Magazine article Sunset

Seed Time for a Hot Pepper Summer

Magazine article Sunset

Seed Time for a Hot Pepper Summer

Article excerpt

For a searing taste experience, try eating hot peppers that you grow in your garden this summer. Start seeds indoors now, so that these warm-weather vegetables will have a head start on the growing season.

Nurseries usually have a fairly good selection of seeds of the common varieties.

The "heat" of a pepper is determined by the quantity of several chemical compounds (primarily capsaicin) contained in the fruit. This mainly a result of genetic heritage, but it can also be affected by growing conditions.

Where summers are long and hot, as in desert areas, peppers will have the most fiery flavor. Peppers grown in cooler summer temperatures will not be as burning. Research has shown the peppers ripening in temperatures between 86[deg.] and 95[deg.] have almost twice as much capsaicin as those developing between 59[deg.] and 72[deg.].

Start seeds indoors in a flat or other shallow container filled with potting soil. Keep evenly moist. After seedlings are up, place containers in sun. As seedlings become crowded, move to roomier quarters, such as 4-inch pots. Once the garden soil is warm and all danger of frost is past, transplant seedlings at 18-inch intervals in rows 3 feet apart in a sunny spot.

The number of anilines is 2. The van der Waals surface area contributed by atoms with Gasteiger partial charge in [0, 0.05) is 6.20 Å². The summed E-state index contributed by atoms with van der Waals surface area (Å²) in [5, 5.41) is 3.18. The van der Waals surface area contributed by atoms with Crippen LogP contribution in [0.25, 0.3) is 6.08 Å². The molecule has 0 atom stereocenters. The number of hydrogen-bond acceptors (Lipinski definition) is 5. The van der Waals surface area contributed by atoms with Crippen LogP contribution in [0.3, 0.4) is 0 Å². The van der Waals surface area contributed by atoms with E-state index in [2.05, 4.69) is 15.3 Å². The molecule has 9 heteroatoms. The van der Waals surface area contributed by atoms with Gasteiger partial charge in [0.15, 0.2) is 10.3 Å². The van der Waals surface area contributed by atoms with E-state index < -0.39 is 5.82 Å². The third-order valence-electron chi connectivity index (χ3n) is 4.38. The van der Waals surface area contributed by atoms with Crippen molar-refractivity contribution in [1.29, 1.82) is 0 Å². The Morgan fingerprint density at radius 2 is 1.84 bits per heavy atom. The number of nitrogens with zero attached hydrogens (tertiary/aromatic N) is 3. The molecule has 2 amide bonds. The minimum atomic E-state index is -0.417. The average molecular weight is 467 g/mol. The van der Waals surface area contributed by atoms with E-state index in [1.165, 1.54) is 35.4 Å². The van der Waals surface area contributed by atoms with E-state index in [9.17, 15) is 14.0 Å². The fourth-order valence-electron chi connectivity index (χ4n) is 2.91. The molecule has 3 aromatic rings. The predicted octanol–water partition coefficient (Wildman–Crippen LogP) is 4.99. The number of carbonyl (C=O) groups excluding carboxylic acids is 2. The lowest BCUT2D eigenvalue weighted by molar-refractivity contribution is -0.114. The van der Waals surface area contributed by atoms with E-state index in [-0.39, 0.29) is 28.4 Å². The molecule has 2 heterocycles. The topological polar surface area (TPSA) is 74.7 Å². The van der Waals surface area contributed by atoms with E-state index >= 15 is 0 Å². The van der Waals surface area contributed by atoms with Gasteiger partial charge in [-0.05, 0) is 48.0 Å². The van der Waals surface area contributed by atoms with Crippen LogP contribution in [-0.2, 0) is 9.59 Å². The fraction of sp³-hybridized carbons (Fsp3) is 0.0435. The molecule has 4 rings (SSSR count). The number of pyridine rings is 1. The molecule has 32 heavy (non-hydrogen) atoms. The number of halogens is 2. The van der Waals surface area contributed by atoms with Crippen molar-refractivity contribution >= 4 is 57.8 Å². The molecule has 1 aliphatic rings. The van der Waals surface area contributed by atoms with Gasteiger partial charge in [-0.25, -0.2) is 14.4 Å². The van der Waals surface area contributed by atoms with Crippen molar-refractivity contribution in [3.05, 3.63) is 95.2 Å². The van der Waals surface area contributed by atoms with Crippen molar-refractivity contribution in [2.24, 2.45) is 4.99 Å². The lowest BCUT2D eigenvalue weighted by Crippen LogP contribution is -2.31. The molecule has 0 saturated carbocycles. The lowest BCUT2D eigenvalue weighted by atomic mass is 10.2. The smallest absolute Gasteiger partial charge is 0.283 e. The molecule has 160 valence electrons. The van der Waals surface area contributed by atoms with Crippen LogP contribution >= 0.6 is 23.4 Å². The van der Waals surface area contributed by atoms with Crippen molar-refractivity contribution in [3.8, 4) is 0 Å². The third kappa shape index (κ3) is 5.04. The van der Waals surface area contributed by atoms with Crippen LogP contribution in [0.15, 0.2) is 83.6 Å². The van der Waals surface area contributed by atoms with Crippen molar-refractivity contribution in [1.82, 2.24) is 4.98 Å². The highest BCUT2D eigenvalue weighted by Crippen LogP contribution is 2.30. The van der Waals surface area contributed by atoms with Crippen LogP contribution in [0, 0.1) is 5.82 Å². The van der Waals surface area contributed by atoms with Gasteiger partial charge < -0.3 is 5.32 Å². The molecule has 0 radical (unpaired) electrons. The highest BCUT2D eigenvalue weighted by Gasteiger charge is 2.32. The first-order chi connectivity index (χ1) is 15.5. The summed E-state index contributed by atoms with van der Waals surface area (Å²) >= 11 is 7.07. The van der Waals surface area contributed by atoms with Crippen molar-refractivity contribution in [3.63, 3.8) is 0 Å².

Feed lightly and keep soil evenly moist. Plants grow 1-1/2 to 2 feet tall and may need staking. Plants start to bear fruit in 65 to 80 days, depending on variety.

Generally, peppers are light to dark green when young, turning red or yellow when mature. The mature color does not indicate a hotter flavor; full potency is reached once peppers are close to full size. …

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